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Canada’s Big Push on AI

Canadian Prime Minister Justin Trudeau recently joined the Canadian machine learning community to celebrate the country's burgeoning AI ecosystem at the University of Toronto Rotman School of Management's Creative Destruction Lab (CDL).

Canadian Prime Minister Justin Trudeau recently joined the Canadian machine learning community to celebrate the country’s burgeoning AI ecosystem at the University of Toronto Rotman School of Management’s Creative Destruction Lab (CDL). Held in late October, the event attracted scientists and investors, mostly from central Canada and the US east coast.

“I think we all understand, certainly in this room, the way the world is going,” said Trudeau with regard to the wide-reaching changes artificial intelligence is bringing. “So let’s be part of it and help shape it, and let’s make sure we’re benefiting from the innovations in design and the applications and jobs.”

Trudeau also said that like China and the United States, Canada regards the development of artificial intelligence technology from a top-down strategic perspective. This March, Canada announced a CDN$125 million “Pan-Canada AI Strategy”; in September Trudeau shared a stage with Jack Ma at the Gateway ’17 event to welcome Alibaba’s venture into Canadian online shopping; and in October Trudeau personally called Amazon CEO Jeff Bezos to invite him to build his company’s new headquarters in Canada. The city of Toronto also hooked up with Alphabet’s urban innovation department Sidewalk Labs to redevelop 12 acres of prime lakefront land this year.

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Canadian Prime Minister Trudeau briefing students on the importance of STEM education at the University of Toronto

Government top-down policy support is vitally important, but the Canadian industry’s immediate task is providing AI based services and products that attract investors and sell in the market.

Despite its strong R&D capabilities, Canada’s native artificial intelligence business prospects remain uncertain. While many global AI companies are tackling big challenges in manufacturing and healthcare; most of Toronto’s artificial intelligence companies are more narrowly focused on areas like real estate, marketing, entertainment, and fintech.

Montreal startup Element AI helps businesses drive revenue through artificial intelligence. Co-founded by Yoshua Bengio, it received CDN$137.5 million in Round A financing this summer and is expected to become an artificial intelligence unicorn. However, additional Canadian AI unicorns have thus far failed to materialize.

One big positive for Canadian AI is the emerging northward exodus of companies and talents from Silicon Valley. AI legal search company Ross Intelligence is one example of this. Founded by Canadians, the company is shifting operations from California back to Canada. Founder Jimoh Ovbiagele recently returned to Silicon Valley to headhunt Chinese engineers, exploiting widespread industry fears of American visa issues in the wake of Donald Trump’s election.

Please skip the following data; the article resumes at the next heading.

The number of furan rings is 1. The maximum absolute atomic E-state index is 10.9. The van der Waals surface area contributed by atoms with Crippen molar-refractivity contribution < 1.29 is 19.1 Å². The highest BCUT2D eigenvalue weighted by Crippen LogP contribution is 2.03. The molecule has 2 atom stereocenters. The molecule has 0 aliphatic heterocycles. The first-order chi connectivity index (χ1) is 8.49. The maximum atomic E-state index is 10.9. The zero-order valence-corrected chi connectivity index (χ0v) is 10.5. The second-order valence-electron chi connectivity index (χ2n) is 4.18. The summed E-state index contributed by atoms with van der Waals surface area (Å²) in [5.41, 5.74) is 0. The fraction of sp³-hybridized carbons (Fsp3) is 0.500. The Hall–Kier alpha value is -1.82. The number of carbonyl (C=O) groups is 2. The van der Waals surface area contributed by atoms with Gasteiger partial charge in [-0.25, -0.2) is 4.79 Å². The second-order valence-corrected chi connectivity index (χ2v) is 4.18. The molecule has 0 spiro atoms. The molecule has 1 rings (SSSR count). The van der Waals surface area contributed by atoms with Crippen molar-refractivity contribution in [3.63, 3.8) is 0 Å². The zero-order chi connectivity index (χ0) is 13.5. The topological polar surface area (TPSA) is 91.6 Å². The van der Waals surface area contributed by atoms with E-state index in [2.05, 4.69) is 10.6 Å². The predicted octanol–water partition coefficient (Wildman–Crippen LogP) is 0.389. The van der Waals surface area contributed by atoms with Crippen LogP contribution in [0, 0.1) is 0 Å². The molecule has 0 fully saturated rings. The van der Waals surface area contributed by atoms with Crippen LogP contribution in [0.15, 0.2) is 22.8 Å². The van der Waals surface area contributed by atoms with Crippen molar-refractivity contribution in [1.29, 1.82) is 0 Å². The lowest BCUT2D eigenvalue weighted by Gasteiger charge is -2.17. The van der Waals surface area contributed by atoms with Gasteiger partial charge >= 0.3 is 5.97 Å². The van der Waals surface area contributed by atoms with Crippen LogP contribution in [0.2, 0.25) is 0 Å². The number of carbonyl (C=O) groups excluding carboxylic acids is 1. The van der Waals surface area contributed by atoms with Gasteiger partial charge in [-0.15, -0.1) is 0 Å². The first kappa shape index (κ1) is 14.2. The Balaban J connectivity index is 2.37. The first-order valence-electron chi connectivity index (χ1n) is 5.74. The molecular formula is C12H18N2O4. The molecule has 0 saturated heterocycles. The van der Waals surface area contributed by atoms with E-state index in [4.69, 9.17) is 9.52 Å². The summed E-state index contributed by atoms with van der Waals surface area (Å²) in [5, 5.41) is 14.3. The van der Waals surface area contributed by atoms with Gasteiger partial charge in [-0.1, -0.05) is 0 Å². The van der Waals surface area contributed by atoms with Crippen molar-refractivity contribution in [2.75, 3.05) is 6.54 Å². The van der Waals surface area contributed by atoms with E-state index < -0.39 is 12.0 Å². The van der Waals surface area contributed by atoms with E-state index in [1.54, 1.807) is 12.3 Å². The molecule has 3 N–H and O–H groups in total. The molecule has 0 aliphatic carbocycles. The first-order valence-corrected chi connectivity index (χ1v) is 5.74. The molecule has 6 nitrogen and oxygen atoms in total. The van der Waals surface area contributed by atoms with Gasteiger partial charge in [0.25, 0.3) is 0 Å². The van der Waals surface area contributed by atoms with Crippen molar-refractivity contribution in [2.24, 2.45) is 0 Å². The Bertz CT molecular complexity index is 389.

Left to right: Bloomberg Beta Investor Shivon Zilis, Hansen Robot Chief Scientist Ben Goertzel, Kindred Chief Scientist Suzanne Gildert, MIT Professor Max Tegmark, Father of Reinforcing Learning Rich Sutton, Vicarious Co-Founder Scott Phoenix, New York University Professor Gary Marcus, Silicon Valley investor Steve Jurvetson, and the Economist journalist Alexandra Suich.

A healthy AI ecosystem is built on regional R&D clusters, capital, and policy. The average time required to train a doctoral student is five to six years, and the PhD mentor has great influence on the direction of the student’s research, and even how and where to develop it after graduation. In the coming few years, Canadian universities will graduate about 800 PhD students, who will have the advantage of studying under renowned scientists like Geoff Hinton, Yoshua Bengio, and Richard Sutton.

Canada’s commitment to AI is clear. British-Canadian researcher Geoffrey Hinton and Spanish-born Uber ATG Technology Director Raquel Urtasun have both said they regard Canada as the most suitable country for the development of generic artificial intelligence research. However, many still question whether a country with a population of just 36 million (about the same as California) can realistically attract and retain top talents in the field.

For many AI academics, the answer has less to do with Canada’s population and more to do with professional ethics and national policies. In 1986 Hinton left the US to avoid military funding from DARPA (the US Defense Advanced Research Projects Agency). Over the past 60 years DARPA has invested heavily in Carnegie Mellon University, MIT, the California Institute of Technology and other STEM Universities, effectively pushing artificial intelligence researchers into the weapons arena. In 2015 the US military invested US$149 million in 30 research projects on automated weapons. This surge in lethal autonomous weapons research has been vigorously protested by scientists such as Stuart Russell at the University of California, Berkeley.

At the CDL’s Q&A session, panelists were asked a simple question: “Which country do you think will win the artificial intelligence contest?” New York University Professor Gary Marcus immediately replied “China 2030 will dominate the world,” while Silicon Valley investor Steve Jurvetson said “no doubt, China or the United States.” Speaking with modesty befitting Canadian stereotypes, University of Alberta Professor Richard Sutton answered: “My hope is that no country will dominate this technology.”

Journalist: Meghan Han, Michael Sarazen

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